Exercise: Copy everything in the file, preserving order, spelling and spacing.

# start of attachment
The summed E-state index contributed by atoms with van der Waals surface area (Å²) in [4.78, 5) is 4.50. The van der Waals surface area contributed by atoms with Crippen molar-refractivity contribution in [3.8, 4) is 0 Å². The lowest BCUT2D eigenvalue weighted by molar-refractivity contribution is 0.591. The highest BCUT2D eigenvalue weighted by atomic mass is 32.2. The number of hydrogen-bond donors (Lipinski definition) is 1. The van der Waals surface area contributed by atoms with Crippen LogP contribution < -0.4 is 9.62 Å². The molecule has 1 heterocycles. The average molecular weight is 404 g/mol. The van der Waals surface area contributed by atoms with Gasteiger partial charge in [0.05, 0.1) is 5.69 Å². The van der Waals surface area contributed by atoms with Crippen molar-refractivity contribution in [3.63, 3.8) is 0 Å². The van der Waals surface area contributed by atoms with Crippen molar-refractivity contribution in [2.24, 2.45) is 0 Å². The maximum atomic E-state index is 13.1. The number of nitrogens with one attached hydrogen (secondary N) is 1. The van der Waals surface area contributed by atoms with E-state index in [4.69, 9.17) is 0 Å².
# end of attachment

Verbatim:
The summed E-state index contributed by atoms with van der Waals surface area (Å²) in [4.78, 5) is 4.50. The van der Waals surface area contributed by atoms with Crippen molar-refractivity contribution in [3.8, 4) is 0 Å². The lowest BCUT2D eigenvalue weighted by molar-refractivity contribution is 0.591. The highest BCUT2D eigenvalue weighted by atomic mass is 32.2. The number of hydrogen-bond donors (Lipinski definition) is 1. The van der Waals surface area contributed by atoms with Crippen LogP contribution < -0.4 is 9.62 Å². The molecule has 1 heterocycles. The average molecular weight is 404 g/mol. The van der Waals surface area contributed by atoms with Gasteiger partial charge in [0.05, 0.1) is 5.69 Å². The van der Waals surface area contributed by atoms with Crippen molar-refractivity contribution in [3.63, 3.8) is 0 Å². The van der Waals surface area contributed by atoms with Crippen molar-refractivity contribution in [2.24, 2.45) is 0 Å². The maximum atomic E-state index is 13.1. The number of nitrogens with one attached hydrogen (secondary N) is 1. The van der Waals surface area contributed by atoms with E-state index in [4.69, 9.17) is 0 Å².